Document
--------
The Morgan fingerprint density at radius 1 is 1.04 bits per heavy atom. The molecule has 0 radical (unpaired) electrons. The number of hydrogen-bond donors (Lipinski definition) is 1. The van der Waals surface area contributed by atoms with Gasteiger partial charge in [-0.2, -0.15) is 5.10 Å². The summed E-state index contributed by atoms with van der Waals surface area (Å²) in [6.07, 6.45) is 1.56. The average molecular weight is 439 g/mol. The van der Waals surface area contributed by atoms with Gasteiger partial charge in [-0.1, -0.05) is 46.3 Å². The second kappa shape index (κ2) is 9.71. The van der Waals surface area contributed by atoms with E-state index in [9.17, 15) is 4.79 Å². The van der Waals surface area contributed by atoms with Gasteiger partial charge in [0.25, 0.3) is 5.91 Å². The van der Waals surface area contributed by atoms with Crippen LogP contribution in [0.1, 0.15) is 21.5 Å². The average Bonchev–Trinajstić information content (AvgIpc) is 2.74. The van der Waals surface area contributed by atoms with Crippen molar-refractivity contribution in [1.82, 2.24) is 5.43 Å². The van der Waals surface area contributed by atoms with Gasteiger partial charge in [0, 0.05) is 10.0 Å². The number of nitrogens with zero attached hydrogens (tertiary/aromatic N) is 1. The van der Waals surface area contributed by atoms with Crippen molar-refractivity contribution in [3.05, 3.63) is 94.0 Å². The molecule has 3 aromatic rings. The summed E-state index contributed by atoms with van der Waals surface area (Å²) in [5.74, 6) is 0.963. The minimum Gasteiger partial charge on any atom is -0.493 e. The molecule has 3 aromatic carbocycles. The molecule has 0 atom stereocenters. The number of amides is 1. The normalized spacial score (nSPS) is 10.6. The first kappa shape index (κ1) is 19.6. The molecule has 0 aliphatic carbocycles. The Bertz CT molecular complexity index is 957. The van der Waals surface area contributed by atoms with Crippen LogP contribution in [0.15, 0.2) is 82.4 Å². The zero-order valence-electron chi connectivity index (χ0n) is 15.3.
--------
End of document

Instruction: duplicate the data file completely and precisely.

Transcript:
The Morgan fingerprint density at radius 1 is 1.04 bits per heavy atom. The molecule has 0 radical (unpaired) electrons. The number of hydrogen-bond donors (Lipinski definition) is 1. The van der Waals surface area contributed by atoms with Gasteiger partial charge in [-0.2, -0.15) is 5.10 Å². The summed E-state index contributed by atoms with van der Waals surface area (Å²) in [6.07, 6.45) is 1.56. The average molecular weight is 439 g/mol. The van der Waals surface area contributed by atoms with Gasteiger partial charge in [-0.1, -0.05) is 46.3 Å². The second kappa shape index (κ2) is 9.71. The van der Waals surface area contributed by atoms with E-state index in [9.17, 15) is 4.79 Å². The van der Waals surface area contributed by atoms with Gasteiger partial charge in [0.25, 0.3) is 5.91 Å². The van der Waals surface area contributed by atoms with Crippen LogP contribution in [0.1, 0.15) is 21.5 Å². The average Bonchev–Trinajstić information content (AvgIpc) is 2.74. The van der Waals surface area contributed by atoms with Crippen molar-refractivity contribution in [1.82, 2.24) is 5.43 Å². The van der Waals surface area contributed by atoms with Gasteiger partial charge in [0, 0.05) is 10.0 Å². The number of nitrogens with zero attached hydrogens (tertiary/aromatic N) is 1. The van der Waals surface area contributed by atoms with Crippen molar-refractivity contribution in [3.05, 3.63) is 94.0 Å². The molecule has 3 aromatic rings. The summed E-state index contributed by atoms with van der Waals surface area (Å²) in [5.74, 6) is 0.963. The minimum Gasteiger partial charge on any atom is -0.493 e. The molecule has 3 aromatic carbocycles. The molecule has 0 atom stereocenters. The number of amides is 1. The normalized spacial score (nSPS) is 10.6. The first kappa shape index (κ1) is 19.6. The molecule has 0 aliphatic carbocycles. The Bertz CT molecular complexity index is 957. The van der Waals surface area contributed by atoms with Crippen LogP contribution in [0.15, 0.2) is 82.4 Å². The zero-order valence-electron chi connectivity index (χ0n) is 15.3.